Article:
Education, Skills and Learning

College majors affect more than just average earnings

The proportion of students enrolling in college has increased dramatically over the past half century. Image: Unsplash/Charles DeLoye

Rodney Andrews
Assistant Professor of Economics, University of Texas
Scott Imberman
Professor of Economics and Education Policy, Michigan State University
Michael Lovenheim
Donald C. Opatrny ’74 Chair of the Department of Economics and Professor of Economics, Industrial and Labor Relations, and Public Policy, Cornell University
Kevin Stange
Associate Professor of Public Policy, University of Michigan
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Education, Skills and Learning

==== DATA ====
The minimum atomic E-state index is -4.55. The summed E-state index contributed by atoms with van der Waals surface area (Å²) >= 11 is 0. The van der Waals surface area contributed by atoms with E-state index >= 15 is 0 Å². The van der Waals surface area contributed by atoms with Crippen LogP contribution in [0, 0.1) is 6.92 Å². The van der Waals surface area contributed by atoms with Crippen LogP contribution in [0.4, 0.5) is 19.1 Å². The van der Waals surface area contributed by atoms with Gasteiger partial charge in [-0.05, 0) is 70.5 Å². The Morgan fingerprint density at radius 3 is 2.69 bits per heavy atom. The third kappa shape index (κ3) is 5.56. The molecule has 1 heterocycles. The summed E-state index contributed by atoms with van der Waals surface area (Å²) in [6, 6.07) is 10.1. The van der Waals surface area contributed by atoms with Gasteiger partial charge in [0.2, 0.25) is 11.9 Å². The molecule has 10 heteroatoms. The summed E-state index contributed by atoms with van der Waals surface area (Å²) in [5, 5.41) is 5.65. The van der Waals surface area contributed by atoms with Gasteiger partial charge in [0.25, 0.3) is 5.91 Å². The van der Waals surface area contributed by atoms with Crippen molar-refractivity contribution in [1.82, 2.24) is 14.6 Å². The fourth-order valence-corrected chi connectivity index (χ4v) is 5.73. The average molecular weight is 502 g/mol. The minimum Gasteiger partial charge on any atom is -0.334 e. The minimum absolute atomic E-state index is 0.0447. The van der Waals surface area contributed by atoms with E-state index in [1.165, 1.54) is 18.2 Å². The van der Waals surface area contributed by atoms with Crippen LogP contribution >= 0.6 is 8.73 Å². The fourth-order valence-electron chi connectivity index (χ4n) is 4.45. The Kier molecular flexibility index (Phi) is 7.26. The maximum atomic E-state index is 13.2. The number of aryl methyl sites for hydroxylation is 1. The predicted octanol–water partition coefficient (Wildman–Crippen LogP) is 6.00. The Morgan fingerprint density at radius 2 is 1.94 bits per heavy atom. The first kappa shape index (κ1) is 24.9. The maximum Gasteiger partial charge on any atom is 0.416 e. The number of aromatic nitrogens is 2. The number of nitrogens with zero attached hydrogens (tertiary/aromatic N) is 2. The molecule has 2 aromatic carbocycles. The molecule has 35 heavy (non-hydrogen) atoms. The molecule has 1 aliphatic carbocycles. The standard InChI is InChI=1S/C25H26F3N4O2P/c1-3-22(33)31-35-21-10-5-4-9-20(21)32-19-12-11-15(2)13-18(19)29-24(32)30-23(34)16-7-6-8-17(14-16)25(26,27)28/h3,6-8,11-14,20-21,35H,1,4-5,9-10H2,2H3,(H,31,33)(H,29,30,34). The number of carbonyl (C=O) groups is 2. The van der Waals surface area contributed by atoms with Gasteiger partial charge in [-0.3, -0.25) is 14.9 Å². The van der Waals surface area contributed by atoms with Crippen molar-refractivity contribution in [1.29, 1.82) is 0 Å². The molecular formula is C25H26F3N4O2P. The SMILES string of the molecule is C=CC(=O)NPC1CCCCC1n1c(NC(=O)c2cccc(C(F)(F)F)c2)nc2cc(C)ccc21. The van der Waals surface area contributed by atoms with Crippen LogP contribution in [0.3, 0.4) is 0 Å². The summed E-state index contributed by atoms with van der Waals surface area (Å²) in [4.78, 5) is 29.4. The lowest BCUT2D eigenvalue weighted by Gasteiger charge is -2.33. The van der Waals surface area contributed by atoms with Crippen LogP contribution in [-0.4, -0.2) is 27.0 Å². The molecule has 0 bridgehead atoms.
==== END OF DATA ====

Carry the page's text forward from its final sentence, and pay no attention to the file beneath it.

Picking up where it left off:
Graph showing the financial returns to US college majors by potential experience for BA/BS degree
Engineering and architecture have the highest financial returns to college majors in the US. Image: CEPR
Graph showing returns relative to same percentile of liberal-arts distribution
Business and economics have a higher percentile return for US students. Image: CEPR
Graph showing the relationship between mean returns and variability in earnings by major
Graph showing the relationship between mean returns and variability in earnings by major. Image: CEPR
Figure showing the variation in mean earnings within major groupings
Figure showing the variation in mean earnings within major groupings. Image: CEPR
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Related topics:
Education, Skills and LearningFuture of WorkUnited States
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